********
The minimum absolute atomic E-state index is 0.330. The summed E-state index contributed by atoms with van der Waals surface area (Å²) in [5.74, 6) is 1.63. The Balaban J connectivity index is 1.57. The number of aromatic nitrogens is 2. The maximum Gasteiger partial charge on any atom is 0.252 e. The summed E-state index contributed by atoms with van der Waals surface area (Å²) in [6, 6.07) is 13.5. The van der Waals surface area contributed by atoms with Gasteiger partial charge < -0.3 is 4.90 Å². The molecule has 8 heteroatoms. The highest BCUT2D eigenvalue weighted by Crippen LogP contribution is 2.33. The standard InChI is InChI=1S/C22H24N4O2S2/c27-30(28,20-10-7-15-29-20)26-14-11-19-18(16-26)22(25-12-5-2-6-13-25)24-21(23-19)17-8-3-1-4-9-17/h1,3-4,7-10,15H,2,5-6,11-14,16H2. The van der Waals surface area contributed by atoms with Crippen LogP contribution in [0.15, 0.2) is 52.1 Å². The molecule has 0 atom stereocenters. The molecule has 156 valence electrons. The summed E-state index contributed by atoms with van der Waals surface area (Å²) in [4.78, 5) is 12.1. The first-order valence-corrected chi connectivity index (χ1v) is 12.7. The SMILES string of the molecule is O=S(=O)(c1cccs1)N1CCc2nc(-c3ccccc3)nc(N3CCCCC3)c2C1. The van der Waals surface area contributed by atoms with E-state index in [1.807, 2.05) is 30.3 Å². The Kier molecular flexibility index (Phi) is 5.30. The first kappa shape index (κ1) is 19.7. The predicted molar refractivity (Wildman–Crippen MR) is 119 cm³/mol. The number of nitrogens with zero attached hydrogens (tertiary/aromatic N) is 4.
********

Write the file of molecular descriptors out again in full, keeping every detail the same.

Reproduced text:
The minimum absolute atomic E-state index is 0.330. The summed E-state index contributed by atoms with van der Waals surface area (Å²) in [5.74, 6) is 1.63. The Balaban J connectivity index is 1.57. The number of aromatic nitrogens is 2. The maximum Gasteiger partial charge on any atom is 0.252 e. The summed E-state index contributed by atoms with van der Waals surface area (Å²) in [6, 6.07) is 13.5. The van der Waals surface area contributed by atoms with Gasteiger partial charge < -0.3 is 4.90 Å². The molecule has 8 heteroatoms. The highest BCUT2D eigenvalue weighted by Crippen LogP contribution is 2.33. The standard InChI is InChI=1S/C22H24N4O2S2/c27-30(28,20-10-7-15-29-20)26-14-11-19-18(16-26)22(25-12-5-2-6-13-25)24-21(23-19)17-8-3-1-4-9-17/h1,3-4,7-10,15H,2,5-6,11-14,16H2. The van der Waals surface area contributed by atoms with Crippen LogP contribution in [0.15, 0.2) is 52.1 Å². The molecule has 0 atom stereocenters. The molecule has 156 valence electrons. The summed E-state index contributed by atoms with van der Waals surface area (Å²) in [4.78, 5) is 12.1. The first-order valence-corrected chi connectivity index (χ1v) is 12.7. The SMILES string of the molecule is O=S(=O)(c1cccs1)N1CCc2nc(-c3ccccc3)nc(N3CCCCC3)c2C1. The van der Waals surface area contributed by atoms with E-state index in [1.807, 2.05) is 30.3 Å². The Kier molecular flexibility index (Phi) is 5.30. The first kappa shape index (κ1) is 19.7. The predicted molar refractivity (Wildman–Crippen MR) is 119 cm³/mol. The number of nitrogens with zero attached hydrogens (tertiary/aromatic N) is 4.